LGBT Presence Strong At MI Democratic Dinner

Nancy Katz, right, received the Neil Staebler Award, one of the four prestigious awards presented at the annual Jefferson Jackson Dinner.

DETROIT – The energy and enthusiasm to win elections this fall was palpable at the sold-out Jefferson Jackson Dinner April 26 at Cobo Hall's Riverfront Ballroom. The largest annual fundraiser for the Michigan Democratic Party had over 2,000 people who cheered Democratic candidates and honored long-time public servants U.S. Rep. John Dingell and U.S. Sen. Carl Levin, both of whom are retiring this year after decades of representing Michigan in Washington.
Not to be overlooked was the large LGBT presence at the dinner. There were almost seven rainbow adorned tables filled with people from the LGBT Caucus of the Michigan Democratic Party. Mark LaChey, chair of the caucus, was pleased and proud that so many LGBT people were at the dinner. "This is really amazing. Last year we had one table, and this year almost seven. It means a lot to the party leadership that our caucus can deliver and show up."
All seven tables erupted in loud cheers when Nancy Katz was awarded the Neil Staebler Award, one of the four prestigious awards presented at the annual dinner. Katz, the former president of Affirmations Community Center, commits significant time and resources to the Democratic Party, serving as an at-large officer of the Party and helping Democratic candidates financially. "It was an honor to be recognized by the Michigan Democratic Party. The party is a strong supporter of the LGBT community, and it is paramount that the LGBT community support the party and Democratic candidates," said Katz. "Only then will we have laws that protect our rights, whether to marry, to adopt, and to have equal access to jobs and housing."
Four LGBT candidates running for the Michigan legislature, Jon Hoadley, Rudy Serra, Garnet Lewis and Jeremy Moss, sat with the LGBT Caucus members after long days of canvassing their districts. All four are endorsed by The Victory Fund, the national organization committed to electing out, LGBT candidates. LaChey, a board member of The Victory Fund, has also initiated a local campaign called "Four in 2014" in support of these LGBT candidates encourages financial donations from caucus members and allies.
The campaign had been "Five in 2014" before Aaryn Richard of Owasso dropped out of his race for the Michigan house. Richard was at a LGBT Caucus table and said he intends to work hard on the campaigns for the remaining four LGBT candidates.
"I am really excited about how my campaign is going," said Lewis, who is running for state senate in the Midland area. "This is traditionally a pretty conservative district, but as I go door-to-door, I hear lots of people telling me they can't support Republicans because of their policies and actions. It's surprising and I'm very encouraged."
The new chairman of the Michigan Democratic Party, Lon Johnson, said the dinner had raised over $500,000He said voter turnout is the secret to electing Mark Schauer the next governor, Gary Peters the next U.S. senator from Michigan and capturing a majority of the seats in the Michigan legislature. "Michigan is a blue state, and we should start acting like it," Johnson said.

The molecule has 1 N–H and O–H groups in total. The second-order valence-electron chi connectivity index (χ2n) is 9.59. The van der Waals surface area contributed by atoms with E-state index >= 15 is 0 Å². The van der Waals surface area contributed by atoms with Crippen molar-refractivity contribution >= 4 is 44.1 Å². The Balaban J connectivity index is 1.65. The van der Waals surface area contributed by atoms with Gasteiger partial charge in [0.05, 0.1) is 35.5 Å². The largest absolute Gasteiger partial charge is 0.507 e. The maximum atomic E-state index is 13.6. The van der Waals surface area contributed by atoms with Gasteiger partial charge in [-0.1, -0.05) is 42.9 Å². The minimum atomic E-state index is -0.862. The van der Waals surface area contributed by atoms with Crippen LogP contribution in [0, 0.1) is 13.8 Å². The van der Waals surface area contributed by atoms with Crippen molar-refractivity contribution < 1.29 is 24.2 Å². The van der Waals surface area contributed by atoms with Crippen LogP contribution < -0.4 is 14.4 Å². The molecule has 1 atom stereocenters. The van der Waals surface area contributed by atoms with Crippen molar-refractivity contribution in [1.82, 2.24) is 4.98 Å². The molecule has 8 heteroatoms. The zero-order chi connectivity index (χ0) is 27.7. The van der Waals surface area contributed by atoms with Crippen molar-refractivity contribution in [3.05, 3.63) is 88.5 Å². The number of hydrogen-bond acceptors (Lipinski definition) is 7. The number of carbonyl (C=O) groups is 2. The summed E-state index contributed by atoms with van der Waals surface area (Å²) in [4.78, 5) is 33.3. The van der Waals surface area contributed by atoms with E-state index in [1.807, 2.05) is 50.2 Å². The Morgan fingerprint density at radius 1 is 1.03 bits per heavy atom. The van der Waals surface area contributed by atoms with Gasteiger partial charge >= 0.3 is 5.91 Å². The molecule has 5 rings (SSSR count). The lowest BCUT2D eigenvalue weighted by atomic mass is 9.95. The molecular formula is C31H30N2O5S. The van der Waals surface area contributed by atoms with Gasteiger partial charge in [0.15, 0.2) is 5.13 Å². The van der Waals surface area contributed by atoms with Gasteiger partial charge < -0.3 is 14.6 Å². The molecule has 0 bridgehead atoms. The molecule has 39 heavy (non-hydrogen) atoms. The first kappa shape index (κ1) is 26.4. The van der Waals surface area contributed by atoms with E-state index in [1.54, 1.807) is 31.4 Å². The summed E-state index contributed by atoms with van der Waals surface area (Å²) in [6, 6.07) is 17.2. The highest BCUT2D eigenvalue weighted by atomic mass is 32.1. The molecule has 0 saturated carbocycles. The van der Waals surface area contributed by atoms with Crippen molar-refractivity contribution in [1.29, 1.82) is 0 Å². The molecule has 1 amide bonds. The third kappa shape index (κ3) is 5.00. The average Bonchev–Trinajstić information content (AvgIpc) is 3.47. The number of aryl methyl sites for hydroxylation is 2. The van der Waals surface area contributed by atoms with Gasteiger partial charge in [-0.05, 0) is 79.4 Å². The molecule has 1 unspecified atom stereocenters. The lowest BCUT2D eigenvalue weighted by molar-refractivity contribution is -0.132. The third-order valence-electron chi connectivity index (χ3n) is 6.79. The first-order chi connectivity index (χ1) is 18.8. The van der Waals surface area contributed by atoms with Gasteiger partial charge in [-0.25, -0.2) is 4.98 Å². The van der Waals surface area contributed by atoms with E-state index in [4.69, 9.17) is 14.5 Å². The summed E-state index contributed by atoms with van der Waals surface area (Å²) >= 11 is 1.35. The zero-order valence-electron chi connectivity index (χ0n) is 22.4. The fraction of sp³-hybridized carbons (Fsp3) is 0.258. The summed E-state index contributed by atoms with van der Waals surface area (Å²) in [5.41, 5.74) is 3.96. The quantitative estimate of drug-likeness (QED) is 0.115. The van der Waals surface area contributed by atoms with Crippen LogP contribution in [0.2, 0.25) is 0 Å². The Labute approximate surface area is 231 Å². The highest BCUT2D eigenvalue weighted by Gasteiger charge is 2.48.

Oakland County Clerk Lisa Brown, the newly named candidate for lieutenant governor, introduced her running mate Mark Schauer. In a rousing campaign style speech, Schauer said that as Governor he would fight discrimination in any form – whether based on who you love, the color of your skin, where you live or anything else. Brown was one of four county clerks that opened their offices to marry same-sex couples in the window of opportunity created after a federal judge ruled Michigan's marriage ban constitutional and before a stay was imposed the next day.
U.S. Rep Gary Peters (D-14), running for the seat being vacated by retiring U.S. Sen. Carl Levin, said the billionaire Koch brothers are pouring millions of dollars into the campaign to reclaim that Senate seat for the Republicans. "This Senate seat should not be for sale. The election should be determined not by a billionaire's purse strings, but by the people," said Peters.
The highlight of the evening was the keynote speech by former U.S. President Bill Clinton who rallied the crowd to embrace the importance of voter turnout in this November's mid-term elections.
"Shame on us if we can't convince the people who vote for us in presidential elections to show up in midterm elections," Clinton told the crowd. "If we don't show up, how can we expect to have anything but a profoundly divided country."
In his 50-minute speech, Clinton discussed topics from universal health care, poverty and raising the minimum wage, to his accomplishments while in office in the 1990s. He praised Michigan's legislators and candidates and lauded Sen. Levin's 36-year legacy in the U.S. Senate. "Senator Levin made his opinions known, whether they were popular at the time or not. But whether what he stood for was popular or unpopular, history has proven that Senator Levin's ideas were the right ones."